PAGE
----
As white-nose syndrome devastates bats across the continent, scientists are scrambling to better research and conserve them. Biologists in western Canada recently discovered they could use wing swabs for noninvasive genetic sampling and species identification in bats, which is vital to understanding their ecology and protecting the caves where they hibernate.
“We’re trying to find what species are using these underground environments, which will help managers decide what level of protection needs to be applied to these habitats,” said Cori Lausen, co-author on the study in Wildlife Society Bulletin. “Swabbing the inside of the wing and getting epithelial cells is a great way to identify the species of bat.”
Some species look so similar in the field, she said, that “it’s almost impossible to tell them apart.” The Yuma myotis (Myotis yumanensis) and little brown myotis (Myotis lucifugus) are two such bats that roost together and require genetic testing to be distinguished from each other. Despite their morphological likeness, only the little brown myotis is federally listed as endangered. It has a single breeding population that’s now decimated in the eastern part of Canada by the white-nose fungus, and the die-off is expected to continue as the disease proliferates westward, where the species is still fungus-free and abundant.
“It became important to tell these species apart at the hibernaculum because according to species-at-risk legislation in this country, any place a little brown is hibernating is critical habitat and takes on a level of protection,” said Lausen, a bat specialist with the Wildlife Conservation Society-Canada.
She and her colleagues tested swabs as a less harmful alternative to biopsy punches, which leave holes where they extract wing tissue to identify species through DNA analysis. These wounds don’t heal for bats going into hibernation since their bodies focus their resources on conserving energy over winter, so the animals might suffer long-term because of the persisting damage.
In 2014 and 2015, Lausen’s team lightly rubbed swabs across the wings of 55 already identified bats captured in nets across northern Alberta and British Columbia during summer and fall. The researchers gathered a lot of genetic material in the form of outer skin cells that they then sent to the lab to determine the various species the DNA had come from. All species identifications from swabs taken inside the wing — Yuma myotis, little brown myotis, northern myotis (Myotis septentrionalis), long-eared myotis (Myotis evotis) and silver-haired bat (Lasionycteris noctivagans) — were correct, said Lausen, a TWS member.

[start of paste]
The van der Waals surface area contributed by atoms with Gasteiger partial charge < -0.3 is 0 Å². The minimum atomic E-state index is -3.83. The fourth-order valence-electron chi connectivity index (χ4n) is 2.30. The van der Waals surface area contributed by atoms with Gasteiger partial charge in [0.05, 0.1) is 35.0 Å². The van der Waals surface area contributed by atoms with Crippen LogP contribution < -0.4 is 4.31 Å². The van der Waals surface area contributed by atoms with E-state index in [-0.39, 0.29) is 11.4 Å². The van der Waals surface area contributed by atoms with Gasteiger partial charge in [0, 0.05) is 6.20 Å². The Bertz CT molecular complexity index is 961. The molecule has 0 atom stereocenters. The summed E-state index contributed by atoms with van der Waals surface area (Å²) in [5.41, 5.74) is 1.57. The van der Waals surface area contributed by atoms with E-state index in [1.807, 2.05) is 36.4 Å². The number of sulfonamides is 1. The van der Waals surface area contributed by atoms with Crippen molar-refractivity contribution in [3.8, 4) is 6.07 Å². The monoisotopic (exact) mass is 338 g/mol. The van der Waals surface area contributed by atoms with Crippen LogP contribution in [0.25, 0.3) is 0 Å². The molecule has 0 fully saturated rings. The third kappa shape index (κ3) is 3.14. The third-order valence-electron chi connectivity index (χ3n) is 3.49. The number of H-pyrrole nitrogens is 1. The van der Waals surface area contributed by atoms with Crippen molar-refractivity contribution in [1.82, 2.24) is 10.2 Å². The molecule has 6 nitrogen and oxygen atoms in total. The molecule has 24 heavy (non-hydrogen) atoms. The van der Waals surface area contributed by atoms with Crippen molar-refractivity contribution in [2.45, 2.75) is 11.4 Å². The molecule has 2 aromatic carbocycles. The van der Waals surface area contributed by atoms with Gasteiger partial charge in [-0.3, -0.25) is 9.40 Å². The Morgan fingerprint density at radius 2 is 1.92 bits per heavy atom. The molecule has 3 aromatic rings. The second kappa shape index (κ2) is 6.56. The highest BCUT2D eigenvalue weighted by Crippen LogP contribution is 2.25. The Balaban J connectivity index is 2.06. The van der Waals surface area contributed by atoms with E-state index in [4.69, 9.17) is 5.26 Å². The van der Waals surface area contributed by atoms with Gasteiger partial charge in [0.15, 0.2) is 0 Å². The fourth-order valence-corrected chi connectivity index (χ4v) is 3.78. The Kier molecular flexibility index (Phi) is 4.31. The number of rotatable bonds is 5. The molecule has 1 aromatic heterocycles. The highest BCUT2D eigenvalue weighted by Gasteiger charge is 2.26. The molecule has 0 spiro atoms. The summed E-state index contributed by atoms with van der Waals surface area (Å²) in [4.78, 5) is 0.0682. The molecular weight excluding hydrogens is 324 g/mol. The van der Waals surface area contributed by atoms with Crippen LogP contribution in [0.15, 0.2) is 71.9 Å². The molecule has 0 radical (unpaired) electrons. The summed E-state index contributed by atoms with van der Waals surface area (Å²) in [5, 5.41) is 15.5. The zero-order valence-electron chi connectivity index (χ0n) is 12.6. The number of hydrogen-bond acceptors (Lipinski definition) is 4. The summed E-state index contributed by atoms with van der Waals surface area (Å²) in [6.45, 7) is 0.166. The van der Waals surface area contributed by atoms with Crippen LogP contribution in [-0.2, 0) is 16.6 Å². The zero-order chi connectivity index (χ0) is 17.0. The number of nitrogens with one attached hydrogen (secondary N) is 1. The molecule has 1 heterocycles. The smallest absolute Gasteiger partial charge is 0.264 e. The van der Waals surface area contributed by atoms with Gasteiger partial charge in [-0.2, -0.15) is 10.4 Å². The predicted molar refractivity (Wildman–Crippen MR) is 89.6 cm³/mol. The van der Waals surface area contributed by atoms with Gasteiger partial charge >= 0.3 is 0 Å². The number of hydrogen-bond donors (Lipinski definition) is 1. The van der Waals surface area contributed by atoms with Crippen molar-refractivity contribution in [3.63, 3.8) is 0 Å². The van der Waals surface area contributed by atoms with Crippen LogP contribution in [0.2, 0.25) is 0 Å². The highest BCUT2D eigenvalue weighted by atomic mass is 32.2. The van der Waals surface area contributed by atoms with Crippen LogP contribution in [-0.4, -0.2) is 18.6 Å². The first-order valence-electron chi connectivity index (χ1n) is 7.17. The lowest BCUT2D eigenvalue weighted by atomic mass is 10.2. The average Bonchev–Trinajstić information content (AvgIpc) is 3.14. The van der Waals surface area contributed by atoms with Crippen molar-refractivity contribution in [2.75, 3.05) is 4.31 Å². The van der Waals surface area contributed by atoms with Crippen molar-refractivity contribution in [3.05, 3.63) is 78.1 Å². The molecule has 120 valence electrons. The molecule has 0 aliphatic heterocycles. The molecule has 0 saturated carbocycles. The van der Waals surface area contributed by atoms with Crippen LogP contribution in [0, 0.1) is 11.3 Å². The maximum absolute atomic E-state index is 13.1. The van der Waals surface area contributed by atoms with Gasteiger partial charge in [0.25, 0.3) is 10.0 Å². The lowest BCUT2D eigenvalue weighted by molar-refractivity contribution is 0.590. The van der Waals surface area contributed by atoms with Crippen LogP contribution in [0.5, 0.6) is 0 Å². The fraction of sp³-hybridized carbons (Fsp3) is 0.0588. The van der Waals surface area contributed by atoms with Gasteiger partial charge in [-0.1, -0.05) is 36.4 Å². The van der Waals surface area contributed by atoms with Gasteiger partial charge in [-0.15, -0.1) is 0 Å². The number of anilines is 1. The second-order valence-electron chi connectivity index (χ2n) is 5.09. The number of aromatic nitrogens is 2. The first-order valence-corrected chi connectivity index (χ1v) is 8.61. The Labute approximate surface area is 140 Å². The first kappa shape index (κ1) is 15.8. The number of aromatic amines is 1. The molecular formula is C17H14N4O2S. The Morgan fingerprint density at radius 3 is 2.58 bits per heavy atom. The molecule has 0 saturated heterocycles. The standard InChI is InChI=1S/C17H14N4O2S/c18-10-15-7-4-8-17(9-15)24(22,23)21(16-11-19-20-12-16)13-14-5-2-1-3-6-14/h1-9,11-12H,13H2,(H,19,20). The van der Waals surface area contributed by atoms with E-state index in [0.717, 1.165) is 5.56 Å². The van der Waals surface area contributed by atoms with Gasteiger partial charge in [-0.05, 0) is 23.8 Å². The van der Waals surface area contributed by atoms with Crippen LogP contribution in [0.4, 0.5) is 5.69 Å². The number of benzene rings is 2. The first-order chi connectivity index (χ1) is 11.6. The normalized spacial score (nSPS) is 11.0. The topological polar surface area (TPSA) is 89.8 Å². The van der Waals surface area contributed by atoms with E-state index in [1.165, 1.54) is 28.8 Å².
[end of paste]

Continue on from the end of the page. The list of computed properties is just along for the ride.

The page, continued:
While testing for white-nose syndrome during wintertime in the eastern United States, she said, scientists from Northern Arizona University also found they could use wing swabs to acquire DNA and identify bat species last year. Wing swabs are a better way to genetically sample bats in hibernacula than the guano used in other circumstances, she said, because bats don’t excrete while hibernating. Wing swabs are also less disturbing and easier to obtain than rougher swabs biologists have long used to collect cells inside bats’ cheeks, where the animals can chew, clamp down on or swallow the tool.
“This is good timing for people to realize this technique is dual-purpose sampling,” Lausen said. “People are swabbing bats for the white-nose fungus in hibernacula. If they push a little harder, they’ll get DNA. That opens the opportunity not just to tell what species you have, but also to do population genetics studies.”
Lausen and her fellow researchers are working with other biologists and cavers trained to handle bats to take wing swabs in fall and winter, facilitating the discovery of new hibernacula and the species inhabiting them.
“Every data point we get in the West is golden because we don’t know much about our bats, especially what their species need for hibernation,” Lausen said.
TWS members can log into Your Membership to read this paper in the September issue of Wildlife Society Bulletin. Go to Publications and then Wildlife Society Bulletin.
|Julia John is a science writer at The Wildlife Society. Contact her at firstname.lastname@example.org with any questions or comments about her article.|